City of Auburn
The state is awarding low-cost power to two Auburn companies advancing multi-million-dollar expansion projects.
Gov. Andrew Cuomo announced the power allocations Thursday. The New York Power Authority, through the ReCharge New York program, will allocate 310 kilowatts to Currier Plastics and 30 kilowatts to Copper John Corporation, both Auburn manufacturers.
Nearly 30 companies and organizations will receive low-cost power in the latest round of allocations, according to the governor's office. The power will support $1.4 billion in investment and the projects are expected to create more than 1,000 new jobs.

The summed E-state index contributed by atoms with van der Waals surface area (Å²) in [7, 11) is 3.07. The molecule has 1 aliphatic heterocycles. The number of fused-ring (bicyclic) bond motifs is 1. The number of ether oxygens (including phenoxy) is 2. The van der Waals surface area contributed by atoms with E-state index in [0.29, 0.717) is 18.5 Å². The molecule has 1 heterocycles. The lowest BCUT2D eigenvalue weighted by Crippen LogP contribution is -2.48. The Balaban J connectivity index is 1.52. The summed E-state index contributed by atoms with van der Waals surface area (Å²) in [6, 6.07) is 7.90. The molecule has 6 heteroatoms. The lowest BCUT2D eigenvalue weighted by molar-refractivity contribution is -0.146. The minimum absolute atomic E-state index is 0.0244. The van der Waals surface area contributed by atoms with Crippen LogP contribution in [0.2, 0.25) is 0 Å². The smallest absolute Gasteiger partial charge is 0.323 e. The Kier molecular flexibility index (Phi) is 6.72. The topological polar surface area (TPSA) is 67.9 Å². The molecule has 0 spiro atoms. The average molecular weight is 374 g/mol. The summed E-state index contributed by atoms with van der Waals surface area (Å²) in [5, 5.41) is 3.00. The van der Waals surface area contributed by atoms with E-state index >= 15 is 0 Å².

Cuomo touted the Recharge NY program as an initiative that has helped boost economic development throughout the state.
"Not only has the low-cost program supported hundreds of thousands of workers, but it continues to create new jobs and encourage growth across New York," he said.
The power will help the two Cayuga County businesses as they proceed with expansion plans.
Currier Plastics is in the early stages of a $9.9 million expansion that will enable the company to increase its medical supply portfolio. The project will include the purchase of a 165,000-square-foot building and new equipment to expand its manufacturing operations.
The Central New York Regional Economic Development Council endorsed the expansion as one of its priority projects for the seventh round of the state competition. The region was one of the top performer award winners announced earlier this month.